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Something You Love

This writing is in response to the prompt: write something you love without saying you love it, but making it clear that you love it.

I’m walking through our prairie, inspecting all of the tiny plants as they break through the surface of the dirt and begin to grow. It’s beautiful outside. The sun feels warm on my cheeks and the soft breeze brings with it the smell of spring. I’m glad that the warm weather and sunny skies are returning. I’ve missed them. Sometimes winter feels too long, even mild winters like this one.

As I near the house, my attention is pulled in another direction as I notice that the blooms are opening on the crab apple trees in our backyard. My heart begins to beat fast, I know what’s on those trees and I cannot wait to inspect. I'm unable to contain my excitement as I quickly jog to the shed to grab a ladder, passing by the house for the camera on my way. I’m out of breath but need to slow my breathing. I can’t hear them if I’m breathing too loudly. As I get closer to the trees, the buzzing begins. Where, oh where, should I place the ladder? The possibilities feel endless as my attention drifts from bee to bee buzzing in the trees. Some sit on the flowers for a brief moment, but others simply dash to and fro. Like me, they are looking for their perfect opportunity. I scan the tree for my favorites. Who is out today? I want to watch them, follow their movements, but I know that this is a losing battle. The tree is thick with flowers and with so many bees flying between the branches, my eyes will struggle to focus on just one. If I want to see them, all of them, I need to close my eyes and listen.

The deep thrum of a fly catches my attention to the left. While I can appreciate flies and their role in nature, I rarely find them a worthy subject to be photographed. Tuning out the sound of this visitor, I turn my attention to the softer, faster buzzing all around me. I know that I am surrounded by honeybees and I smile as I realize most of them are likely from the beehives we’ve just established. Honeybees are beautiful and a frequent subject of my photography, but today I want to focus my attention elsewhere. And so, I continue to stand on the ladder, surrounded by the sounds of honeybees and the sweet smell of crab apple blossoms, as I continue to close my eyes and patiently listen.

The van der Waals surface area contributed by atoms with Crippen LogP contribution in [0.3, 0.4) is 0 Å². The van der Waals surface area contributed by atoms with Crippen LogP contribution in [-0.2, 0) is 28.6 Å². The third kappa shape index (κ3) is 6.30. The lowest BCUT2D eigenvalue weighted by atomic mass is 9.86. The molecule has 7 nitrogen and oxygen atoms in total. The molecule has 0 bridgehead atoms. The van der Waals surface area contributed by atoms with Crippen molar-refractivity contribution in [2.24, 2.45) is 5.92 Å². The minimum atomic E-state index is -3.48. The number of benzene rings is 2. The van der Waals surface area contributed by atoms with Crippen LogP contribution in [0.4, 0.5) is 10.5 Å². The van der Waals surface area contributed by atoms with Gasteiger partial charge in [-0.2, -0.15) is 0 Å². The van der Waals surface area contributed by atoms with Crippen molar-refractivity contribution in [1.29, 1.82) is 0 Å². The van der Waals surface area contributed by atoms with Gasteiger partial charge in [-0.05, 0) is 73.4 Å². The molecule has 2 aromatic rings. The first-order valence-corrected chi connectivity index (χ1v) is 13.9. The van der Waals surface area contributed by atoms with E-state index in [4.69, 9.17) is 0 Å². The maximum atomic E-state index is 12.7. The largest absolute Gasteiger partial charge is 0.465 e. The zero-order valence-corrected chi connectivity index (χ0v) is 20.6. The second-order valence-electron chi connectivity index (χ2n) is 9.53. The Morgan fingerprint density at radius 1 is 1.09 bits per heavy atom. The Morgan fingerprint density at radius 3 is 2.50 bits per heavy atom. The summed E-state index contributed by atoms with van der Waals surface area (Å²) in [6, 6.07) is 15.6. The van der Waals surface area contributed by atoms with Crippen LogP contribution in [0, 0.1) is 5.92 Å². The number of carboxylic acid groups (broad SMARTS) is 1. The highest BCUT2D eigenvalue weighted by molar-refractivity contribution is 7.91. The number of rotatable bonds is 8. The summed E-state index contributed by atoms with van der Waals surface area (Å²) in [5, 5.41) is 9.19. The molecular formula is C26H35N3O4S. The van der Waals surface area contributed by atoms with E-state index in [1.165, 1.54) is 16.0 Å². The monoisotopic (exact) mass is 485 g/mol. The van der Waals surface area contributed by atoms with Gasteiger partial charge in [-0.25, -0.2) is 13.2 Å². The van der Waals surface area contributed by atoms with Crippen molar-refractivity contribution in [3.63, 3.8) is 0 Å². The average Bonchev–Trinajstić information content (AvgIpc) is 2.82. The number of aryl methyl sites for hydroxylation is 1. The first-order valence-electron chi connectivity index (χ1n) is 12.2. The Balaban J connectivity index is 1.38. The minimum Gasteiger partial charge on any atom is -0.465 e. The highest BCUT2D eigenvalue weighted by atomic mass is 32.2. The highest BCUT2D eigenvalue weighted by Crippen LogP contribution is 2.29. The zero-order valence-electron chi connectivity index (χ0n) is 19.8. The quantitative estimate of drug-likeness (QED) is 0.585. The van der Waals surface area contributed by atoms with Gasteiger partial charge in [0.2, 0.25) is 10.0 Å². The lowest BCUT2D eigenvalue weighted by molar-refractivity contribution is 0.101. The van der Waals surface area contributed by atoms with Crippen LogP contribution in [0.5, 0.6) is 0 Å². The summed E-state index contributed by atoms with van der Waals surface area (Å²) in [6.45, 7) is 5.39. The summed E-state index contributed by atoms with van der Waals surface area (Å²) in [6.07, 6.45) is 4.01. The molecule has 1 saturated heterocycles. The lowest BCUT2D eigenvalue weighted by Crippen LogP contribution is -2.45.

I haven’t heard her yet, but I know that she’s here somewhere. She’s always here this time of year. I sneak a peek from under my eyes. Maybe I’m getting rusty after the long winter. Maybe my ability to discern the different buzzing is failing me. I don’t want to say it, but maybe I’m getting old. God, I hope not. I could spend hours out here, just listening. I take a deep breath and close my eyes again, reminding myself that photographing bees is a game of patience and mindfulness. And then I hear it, the heavy beating of the wings, a slower, deeper buzz than the sound of the honeybee. I take a moment to pinpoint the direction of the sound before opening my eyes and spying her… a beautiful, fluffy, fat bumble bee. I knew she would come. I can’t wait to add her photo to my collection.

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